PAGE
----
Daniel Nexon expresses exactly what I've thought of Tom Friedman since 1999.
Ever since the awful book The Lexus and the Olive Tree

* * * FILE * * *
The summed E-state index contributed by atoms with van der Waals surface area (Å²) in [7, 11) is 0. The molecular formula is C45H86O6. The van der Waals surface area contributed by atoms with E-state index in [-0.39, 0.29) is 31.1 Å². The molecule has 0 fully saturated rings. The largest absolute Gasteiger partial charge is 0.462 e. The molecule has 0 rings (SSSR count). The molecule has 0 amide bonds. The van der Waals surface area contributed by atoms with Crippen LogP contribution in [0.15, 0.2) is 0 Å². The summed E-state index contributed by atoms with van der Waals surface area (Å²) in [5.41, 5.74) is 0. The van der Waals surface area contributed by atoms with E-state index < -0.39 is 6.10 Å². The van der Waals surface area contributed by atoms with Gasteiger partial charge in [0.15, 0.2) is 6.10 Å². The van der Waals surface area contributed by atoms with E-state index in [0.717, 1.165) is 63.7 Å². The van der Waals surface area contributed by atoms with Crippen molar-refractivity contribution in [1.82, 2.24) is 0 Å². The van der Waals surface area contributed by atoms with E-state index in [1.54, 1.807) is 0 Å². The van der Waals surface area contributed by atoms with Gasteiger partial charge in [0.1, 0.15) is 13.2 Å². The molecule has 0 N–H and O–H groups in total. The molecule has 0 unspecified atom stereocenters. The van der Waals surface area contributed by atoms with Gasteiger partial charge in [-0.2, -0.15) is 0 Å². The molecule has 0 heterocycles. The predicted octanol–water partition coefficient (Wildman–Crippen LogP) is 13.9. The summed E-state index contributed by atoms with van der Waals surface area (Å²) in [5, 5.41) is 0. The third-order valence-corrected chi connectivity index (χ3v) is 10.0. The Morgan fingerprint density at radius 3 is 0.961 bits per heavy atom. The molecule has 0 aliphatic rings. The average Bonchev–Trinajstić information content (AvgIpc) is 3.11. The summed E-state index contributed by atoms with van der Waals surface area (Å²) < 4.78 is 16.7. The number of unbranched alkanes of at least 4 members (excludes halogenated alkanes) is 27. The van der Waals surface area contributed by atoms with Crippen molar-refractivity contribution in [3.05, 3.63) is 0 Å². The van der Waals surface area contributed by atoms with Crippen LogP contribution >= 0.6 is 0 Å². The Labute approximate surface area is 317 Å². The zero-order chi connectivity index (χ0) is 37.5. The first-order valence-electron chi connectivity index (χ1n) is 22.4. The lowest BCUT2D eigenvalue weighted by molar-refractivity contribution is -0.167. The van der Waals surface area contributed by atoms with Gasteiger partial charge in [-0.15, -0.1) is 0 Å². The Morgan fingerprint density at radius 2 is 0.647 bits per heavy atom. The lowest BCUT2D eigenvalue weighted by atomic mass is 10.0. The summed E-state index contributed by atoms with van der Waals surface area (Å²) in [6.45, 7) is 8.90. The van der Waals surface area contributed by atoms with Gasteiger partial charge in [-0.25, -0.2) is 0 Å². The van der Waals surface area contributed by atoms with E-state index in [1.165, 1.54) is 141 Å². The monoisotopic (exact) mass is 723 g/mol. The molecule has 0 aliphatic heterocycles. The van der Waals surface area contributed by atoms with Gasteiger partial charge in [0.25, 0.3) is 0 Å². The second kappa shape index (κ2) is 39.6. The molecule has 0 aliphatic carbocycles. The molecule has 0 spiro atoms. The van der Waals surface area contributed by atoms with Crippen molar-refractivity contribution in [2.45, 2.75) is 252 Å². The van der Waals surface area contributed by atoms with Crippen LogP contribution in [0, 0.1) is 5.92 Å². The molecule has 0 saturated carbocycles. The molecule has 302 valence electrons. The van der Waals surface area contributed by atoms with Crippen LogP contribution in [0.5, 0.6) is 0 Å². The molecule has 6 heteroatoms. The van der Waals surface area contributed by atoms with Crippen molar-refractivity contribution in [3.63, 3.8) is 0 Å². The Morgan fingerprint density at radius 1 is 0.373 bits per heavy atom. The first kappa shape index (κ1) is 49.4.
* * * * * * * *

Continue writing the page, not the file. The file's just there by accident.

- which was not a useful book for anyone but Tom Friedman - was published (initial reaction: "This is the book that describes our time? ARE YOU EFFIN' KIDDING ME???"), I've had this same argument with otherwise intelligent people. In that book Friedman demonstrated (and continues to demonstrate in subsequent books and columns) that he doesn't know anything about technology, economics, or international relations except that the topics sure excite him and inspire him to talk, endlessly...While it's nice that big ideas are exciting to him, it would help if he had any insight into his chosen topics. But he didn't then and he doesn't now and he won't ever. A writer who brings nothing to his chosen subject other than breathless enthusiasm is not a writer you should pay any attention to and one certainly shouldn't take their advice on policy; one would think this is obvious. When I would make those points, the otherwise intelligent people would look at me oddly and say "But he understands what's happening right now! What's the matter with you?" And I'd reply "How can you say that? He's NOT SAYING ANYTHING!" And so on and on...So to all you OIP's out there who I argued with: I was right. You were wrong, and I hope we all have learned from this experience.